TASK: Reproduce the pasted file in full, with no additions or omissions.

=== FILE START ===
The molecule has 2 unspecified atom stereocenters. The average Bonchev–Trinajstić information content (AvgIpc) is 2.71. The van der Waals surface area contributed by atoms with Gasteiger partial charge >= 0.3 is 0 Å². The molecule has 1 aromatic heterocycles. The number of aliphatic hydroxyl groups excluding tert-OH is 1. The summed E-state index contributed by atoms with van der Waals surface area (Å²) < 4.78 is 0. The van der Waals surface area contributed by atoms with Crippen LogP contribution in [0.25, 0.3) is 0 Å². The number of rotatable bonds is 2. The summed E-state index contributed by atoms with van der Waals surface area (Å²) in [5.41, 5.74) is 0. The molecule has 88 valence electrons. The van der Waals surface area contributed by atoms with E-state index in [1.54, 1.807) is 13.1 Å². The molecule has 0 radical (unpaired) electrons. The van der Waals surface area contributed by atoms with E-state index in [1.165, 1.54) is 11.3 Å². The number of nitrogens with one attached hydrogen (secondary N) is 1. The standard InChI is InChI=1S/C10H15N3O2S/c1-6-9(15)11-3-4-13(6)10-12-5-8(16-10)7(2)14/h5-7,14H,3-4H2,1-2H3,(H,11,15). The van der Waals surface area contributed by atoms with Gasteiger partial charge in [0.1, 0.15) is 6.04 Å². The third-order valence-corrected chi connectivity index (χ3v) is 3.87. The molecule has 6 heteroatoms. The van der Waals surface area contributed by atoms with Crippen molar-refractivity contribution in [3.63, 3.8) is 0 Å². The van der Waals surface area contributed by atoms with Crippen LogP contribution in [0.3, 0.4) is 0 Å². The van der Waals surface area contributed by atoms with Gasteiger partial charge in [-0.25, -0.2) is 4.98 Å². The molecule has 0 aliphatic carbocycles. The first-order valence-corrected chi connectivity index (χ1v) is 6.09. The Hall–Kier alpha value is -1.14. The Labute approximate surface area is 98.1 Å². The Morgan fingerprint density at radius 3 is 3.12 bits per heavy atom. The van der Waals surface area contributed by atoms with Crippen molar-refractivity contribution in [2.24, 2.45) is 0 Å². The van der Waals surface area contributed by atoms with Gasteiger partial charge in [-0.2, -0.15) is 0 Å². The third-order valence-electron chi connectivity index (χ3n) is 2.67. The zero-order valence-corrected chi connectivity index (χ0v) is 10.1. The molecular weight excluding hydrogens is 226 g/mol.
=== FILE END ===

The molecule has 2 unspecified atom stereocenters. The average Bonchev–Trinajstić information content (AvgIpc) is 2.71. The van der Waals surface area contributed by atoms with Gasteiger partial charge >= 0.3 is 0 Å². The molecule has 1 aromatic heterocycles. The number of aliphatic hydroxyl groups excluding tert-OH is 1. The summed E-state index contributed by atoms with van der Waals surface area (Å²) < 4.78 is 0. The van der Waals surface area contributed by atoms with Crippen LogP contribution in [0.25, 0.3) is 0 Å². The number of rotatable bonds is 2. The summed E-state index contributed by atoms with van der Waals surface area (Å²) in [5.41, 5.74) is 0. The molecule has 88 valence electrons. The van der Waals surface area contributed by atoms with E-state index in [1.54, 1.807) is 13.1 Å². The molecule has 0 radical (unpaired) electrons. The van der Waals surface area contributed by atoms with E-state index in [1.165, 1.54) is 11.3 Å². The number of nitrogens with one attached hydrogen (secondary N) is 1. The standard InChI is InChI=1S/C10H15N3O2S/c1-6-9(15)11-3-4-13(6)10-12-5-8(16-10)7(2)14/h5-7,14H,3-4H2,1-2H3,(H,11,15). The van der Waals surface area contributed by atoms with Gasteiger partial charge in [0.1, 0.15) is 6.04 Å². The third-order valence-corrected chi connectivity index (χ3v) is 3.87. The molecule has 6 heteroatoms. The van der Waals surface area contributed by atoms with Crippen molar-refractivity contribution in [3.63, 3.8) is 0 Å². The van der Waals surface area contributed by atoms with Crippen LogP contribution in [0.3, 0.4) is 0 Å². The van der Waals surface area contributed by atoms with Gasteiger partial charge in [-0.25, -0.2) is 4.98 Å². The molecule has 0 aliphatic carbocycles. The first-order valence-corrected chi connectivity index (χ1v) is 6.09. The Hall–Kier alpha value is -1.14. The Labute approximate surface area is 98.1 Å². The Morgan fingerprint density at radius 3 is 3.12 bits per heavy atom. The van der Waals surface area contributed by atoms with Crippen molar-refractivity contribution in [2.24, 2.45) is 0 Å². The van der Waals surface area contributed by atoms with Gasteiger partial charge in [-0.2, -0.15) is 0 Å². The third-order valence-electron chi connectivity index (χ3n) is 2.67. The zero-order valence-corrected chi connectivity index (χ0v) is 10.1. The molecular weight excluding hydrogens is 226 g/mol.